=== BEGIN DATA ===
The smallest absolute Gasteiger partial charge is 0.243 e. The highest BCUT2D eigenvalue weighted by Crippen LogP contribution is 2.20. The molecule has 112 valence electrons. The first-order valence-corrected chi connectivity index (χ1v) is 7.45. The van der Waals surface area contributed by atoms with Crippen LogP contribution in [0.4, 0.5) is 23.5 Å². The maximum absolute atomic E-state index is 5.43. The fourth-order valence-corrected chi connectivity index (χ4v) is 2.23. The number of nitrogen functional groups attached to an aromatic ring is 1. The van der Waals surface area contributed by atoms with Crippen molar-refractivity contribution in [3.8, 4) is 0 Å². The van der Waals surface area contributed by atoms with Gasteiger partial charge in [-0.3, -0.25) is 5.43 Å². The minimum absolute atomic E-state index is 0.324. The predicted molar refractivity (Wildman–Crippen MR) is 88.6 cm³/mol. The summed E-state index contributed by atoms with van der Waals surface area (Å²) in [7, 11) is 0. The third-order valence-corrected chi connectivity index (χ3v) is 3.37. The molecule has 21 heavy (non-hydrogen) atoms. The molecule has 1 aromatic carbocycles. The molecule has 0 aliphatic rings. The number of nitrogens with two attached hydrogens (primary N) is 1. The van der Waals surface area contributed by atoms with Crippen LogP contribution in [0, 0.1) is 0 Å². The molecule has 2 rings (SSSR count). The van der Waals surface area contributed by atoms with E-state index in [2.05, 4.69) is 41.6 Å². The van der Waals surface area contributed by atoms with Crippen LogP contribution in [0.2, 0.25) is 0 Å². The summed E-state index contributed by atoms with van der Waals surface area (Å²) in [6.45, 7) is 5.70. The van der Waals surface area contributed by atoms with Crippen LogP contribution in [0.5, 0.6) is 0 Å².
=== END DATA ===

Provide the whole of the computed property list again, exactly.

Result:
The smallest absolute Gasteiger partial charge is 0.243 e. The highest BCUT2D eigenvalue weighted by Crippen LogP contribution is 2.20. The molecule has 112 valence electrons. The first-order valence-corrected chi connectivity index (χ1v) is 7.45. The van der Waals surface area contributed by atoms with Crippen LogP contribution in [0.4, 0.5) is 23.5 Å². The maximum absolute atomic E-state index is 5.43. The fourth-order valence-corrected chi connectivity index (χ4v) is 2.23. The number of nitrogen functional groups attached to an aromatic ring is 1. The van der Waals surface area contributed by atoms with Crippen molar-refractivity contribution in [3.8, 4) is 0 Å². The van der Waals surface area contributed by atoms with Gasteiger partial charge in [-0.3, -0.25) is 5.43 Å². The minimum absolute atomic E-state index is 0.324. The predicted molar refractivity (Wildman–Crippen MR) is 88.6 cm³/mol. The summed E-state index contributed by atoms with van der Waals surface area (Å²) in [7, 11) is 0. The third-order valence-corrected chi connectivity index (χ3v) is 3.37. The molecule has 21 heavy (non-hydrogen) atoms. The molecule has 1 aromatic carbocycles. The molecule has 0 aliphatic rings. The number of nitrogens with two attached hydrogens (primary N) is 1. The van der Waals surface area contributed by atoms with Crippen LogP contribution in [0, 0.1) is 0 Å². The molecule has 2 rings (SSSR count). The van der Waals surface area contributed by atoms with E-state index in [2.05, 4.69) is 41.6 Å². The van der Waals surface area contributed by atoms with Crippen LogP contribution in [0.2, 0.25) is 0 Å². The summed E-state index contributed by atoms with van der Waals surface area (Å²) in [6.45, 7) is 5.70. The van der Waals surface area contributed by atoms with Crippen LogP contribution in [0.5, 0.6) is 0 Å².